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2020寒假讀《簡愛》英文讀后感大全3篇

時間:2020-01-18 10:20:32本文內容及圖片來源于讀者投稿,如有侵權請聯系[email protected] 藝潔 我要投稿

  簡.愛》所展現給我們的,是一種返璞歸真,也是作為一個人應有的尊嚴和愛情。以下是小編給大家整理的2020寒假讀《簡愛》英文讀后感大全.希望可以幫到大家!

  簡愛英文讀后感<一>

  This is a story about a special and unreserved woman who has been exposed to a hostile environment but continuously and fearlessly struggling for her ideal life. The story can be interpreted as a symbol of the independent spirit.

  It seems to me that many readers' English reading experience starts with Jane Eyer. I am of no exception. As we refer to the movie “Jane Eyer”, it is not surprising to find some differences because of its being filmized and retold in a new way, but the spirit of the novel remains----to be an independent person, both physically and mentally.

  Jane Eyer was a born resister, whose parents went off when she was very young, and her aunt,the only relative she had,treated her as badly as a ragtag. Since Jane's education in Lowwood Orphanage began, she didn't get what she had been expecting——simply being regarded as a common person, just the same as any other girl around. The suffers from being humiliated and devastated teach Jane to be persevering and prize dignity over anything else.As a reward of revolting the ruthless oppression, Jane got a chance to be a tutor in Thornfield Garden. There she made the acquaintance of lovely Adele and that garden's owner, Rochester, a man with warm heart despite a cold face outside. Jane expected to change the life from then on, but fate had decided otherwise: After Jane and Rochester fell in love with each other and got down to get marry, she unfortunately came to know in fact Rochester had got a legal wife, who seemed to be the shadow following Rochester and led to his moodiness all the time ----Rochester was also a despairing person in need of salvation. Jane did want to give him a hand, however, she made up her mind to leave, because she didn't want to betray her own principles, because she was Jane Eyer. The film has finally got a symbolist end: Jane inherited a large number of legacies and finally returned. After finding Rochester's misfortune brought by his original mad wife, Jane chose to stay with him forever.

  I don't know what others feel, but frankly speaking, I would rather regard the section that Jane began her teaching job in Thornfield as the film's end----especially when I heard Jane's words “Never in my life have I been awaken so happily.” For one thing, this ideal and brand-new beginning of life was what Jane had been imagining for long as a suffering person; for another, this should be what the audiences with my views hoped her to get. But the professional judgment of producing films reminded me to wait for a totally different result: There must be something wrong coming with the excellence----perhaps not only should another section be added to enrich the story, but also we may see from the next transition of Jane's life that “Life is like a box of chocolates, you never know what you would get.” (By Forrest Gump's mother, in the film “Forrest Gump”)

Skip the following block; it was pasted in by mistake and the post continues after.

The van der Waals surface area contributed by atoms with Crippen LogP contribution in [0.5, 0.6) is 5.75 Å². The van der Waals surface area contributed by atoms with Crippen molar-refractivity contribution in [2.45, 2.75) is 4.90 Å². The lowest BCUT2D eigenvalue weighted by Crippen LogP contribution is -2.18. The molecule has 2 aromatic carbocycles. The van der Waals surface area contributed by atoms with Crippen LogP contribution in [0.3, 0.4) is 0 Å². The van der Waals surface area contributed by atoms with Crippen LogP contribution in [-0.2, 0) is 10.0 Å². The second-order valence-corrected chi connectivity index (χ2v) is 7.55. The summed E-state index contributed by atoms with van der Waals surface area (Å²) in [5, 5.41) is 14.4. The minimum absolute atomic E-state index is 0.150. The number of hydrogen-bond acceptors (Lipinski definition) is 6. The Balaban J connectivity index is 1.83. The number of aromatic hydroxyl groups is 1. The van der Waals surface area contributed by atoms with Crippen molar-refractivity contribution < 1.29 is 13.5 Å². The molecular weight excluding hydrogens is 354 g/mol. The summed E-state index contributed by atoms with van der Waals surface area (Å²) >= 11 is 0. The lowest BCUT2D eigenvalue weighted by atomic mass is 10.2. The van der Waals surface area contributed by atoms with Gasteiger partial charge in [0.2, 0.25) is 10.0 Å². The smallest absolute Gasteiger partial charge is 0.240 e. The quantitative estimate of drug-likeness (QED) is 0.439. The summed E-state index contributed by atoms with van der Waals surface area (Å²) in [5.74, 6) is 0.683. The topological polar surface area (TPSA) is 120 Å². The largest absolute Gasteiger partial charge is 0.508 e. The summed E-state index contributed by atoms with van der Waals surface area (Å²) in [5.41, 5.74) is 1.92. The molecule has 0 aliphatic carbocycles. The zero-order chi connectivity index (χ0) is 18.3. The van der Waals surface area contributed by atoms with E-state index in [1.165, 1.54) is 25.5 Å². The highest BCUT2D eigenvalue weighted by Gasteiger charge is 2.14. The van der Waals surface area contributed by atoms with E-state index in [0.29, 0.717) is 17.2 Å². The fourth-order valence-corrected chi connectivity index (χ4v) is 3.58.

What's more, this film didn't end when Jane left Thornfield. For Jane Eyer herself, (www.unjs.com)there should always be somewhere to realize her great ideal of being independent considering her fortitude, but for Rochester, how he can get salvation? The film gives the answer tentatively: Jane eventually got back to Rochester. In fact, when Jane met Rochester for the first time, she scared his horse and made his heel strained, to a certain extent, which meant Rochester would get retrieval because of Jane. We can consider Rochester's experiences as that of religion meaning. The fire by his frantic wife was the punishment for the cynicism early in his life. After it, Rochester got the mercy of the God and the love of the woman whom he loved. Here we can say: human nature and divinity get united perfectly in order to let such a story accord with the requirements of both two sides. The value of this film may be due to its efforts to explore a new way for the development of humanism under the faith of religion.

  Life is ceaselessly changing, but our living principles remain. Firmly persisting for the rights of being independent gives us enough confidence and courage, which is like the beacon over the capriccioso sea of life. In the world of the film, we have found the stories of ourselves, which makes us so concerned about the fate of the dramatis personae.

  In this era of rapid social and technological change leading to increasing life complexity and psychological displacement, both physical and mental effects on us call for a balance. We are likely to find ourselves bogged down in the Sargasso Sea of information overload and living unconsciousness. It's our spirit that makes the life meaningful.

  Heart is the engine of body, brain is the resource of thought, and great films are the mirrors of life. Indubitably, “Jane Eyer” is one of them.

  簡愛英文讀后感<二>

  Charlotte Bronte's Jane Eyre

  Jane Eyre was published in 1847 under the androgynous pseudonym of “Currer Bell.” The publication was followed by widespread success. Utilizing two literary traditions, the Bildungsroman and the Gothic novel, Jane Eyre is a powerful narrative with profound themes concerning genders, family, passion, and identity. It is unambiguously one of the most celebrated novels in British literature.

  Born in 1816, Charlotte Bronte was the third daughter of Patrick Bronte, an ambitious and intelligent clergyman. According to Newsman, all the Bronte children were unusually precocious and almost ferociously intelligent, and their informal and unorthodox educations under their father's tutelage nurtured these traits. Patrick Bronte shared his interests in literature with his children, toward whom he behaved as though they were his intellectual equals. The Bronte children read voraciously. Charlotte's imagination was especially fired by the poetry of Byron, whose brooding heroes served as the prototypes for characters in the Bronte's juvenile writings as well as for such figures as Mr. Rochester in Jane Eyre (2)。 Bronte's formal education was limited and sporadic – ten months at the age of 8 at Cowan Bridge Clergy Daughters' School (the model for Lowood Institution in Jane Eyre), eighteen months from the age of 14 at Roe Head School of Miss Margaret